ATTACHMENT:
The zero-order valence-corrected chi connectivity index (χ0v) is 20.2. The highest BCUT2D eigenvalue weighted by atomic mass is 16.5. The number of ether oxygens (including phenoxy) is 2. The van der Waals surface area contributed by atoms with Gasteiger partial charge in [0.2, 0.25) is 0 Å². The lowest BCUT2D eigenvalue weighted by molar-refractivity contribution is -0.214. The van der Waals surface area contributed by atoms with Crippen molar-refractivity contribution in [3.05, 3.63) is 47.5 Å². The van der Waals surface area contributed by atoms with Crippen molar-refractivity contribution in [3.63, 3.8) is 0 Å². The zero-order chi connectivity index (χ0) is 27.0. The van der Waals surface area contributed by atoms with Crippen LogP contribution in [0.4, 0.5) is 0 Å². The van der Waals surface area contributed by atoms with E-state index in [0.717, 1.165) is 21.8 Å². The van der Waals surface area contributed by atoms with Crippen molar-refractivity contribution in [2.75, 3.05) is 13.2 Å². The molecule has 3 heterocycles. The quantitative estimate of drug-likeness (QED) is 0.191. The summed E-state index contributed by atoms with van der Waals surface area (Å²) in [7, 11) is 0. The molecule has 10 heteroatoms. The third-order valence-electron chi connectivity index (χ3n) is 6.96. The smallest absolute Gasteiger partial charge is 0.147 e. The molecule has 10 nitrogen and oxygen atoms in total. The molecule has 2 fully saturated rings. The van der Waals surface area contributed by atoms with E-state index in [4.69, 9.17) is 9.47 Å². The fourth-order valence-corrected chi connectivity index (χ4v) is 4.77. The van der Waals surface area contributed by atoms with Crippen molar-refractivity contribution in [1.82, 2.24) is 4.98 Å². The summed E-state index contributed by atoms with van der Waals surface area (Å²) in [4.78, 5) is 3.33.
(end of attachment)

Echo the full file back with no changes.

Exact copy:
The zero-order valence-corrected chi connectivity index (χ0v) is 20.2. The highest BCUT2D eigenvalue weighted by atomic mass is 16.5. The number of ether oxygens (including phenoxy) is 2. The van der Waals surface area contributed by atoms with Gasteiger partial charge in [0.2, 0.25) is 0 Å². The lowest BCUT2D eigenvalue weighted by molar-refractivity contribution is -0.214. The van der Waals surface area contributed by atoms with Crippen molar-refractivity contribution in [3.05, 3.63) is 47.5 Å². The van der Waals surface area contributed by atoms with Crippen molar-refractivity contribution in [3.63, 3.8) is 0 Å². The zero-order chi connectivity index (χ0) is 27.0. The van der Waals surface area contributed by atoms with Crippen LogP contribution in [0.4, 0.5) is 0 Å². The van der Waals surface area contributed by atoms with E-state index in [0.717, 1.165) is 21.8 Å². The van der Waals surface area contributed by atoms with Crippen molar-refractivity contribution in [2.75, 3.05) is 13.2 Å². The molecule has 3 heterocycles. The quantitative estimate of drug-likeness (QED) is 0.191. The summed E-state index contributed by atoms with van der Waals surface area (Å²) in [7, 11) is 0. The molecule has 10 heteroatoms. The third-order valence-electron chi connectivity index (χ3n) is 6.96. The smallest absolute Gasteiger partial charge is 0.147 e. The molecule has 10 nitrogen and oxygen atoms in total. The molecule has 2 fully saturated rings. The van der Waals surface area contributed by atoms with E-state index in [4.69, 9.17) is 9.47 Å². The fourth-order valence-corrected chi connectivity index (χ4v) is 4.77. The van der Waals surface area contributed by atoms with Crippen molar-refractivity contribution in [1.82, 2.24) is 4.98 Å². The summed E-state index contributed by atoms with van der Waals surface area (Å²) in [4.78, 5) is 3.33.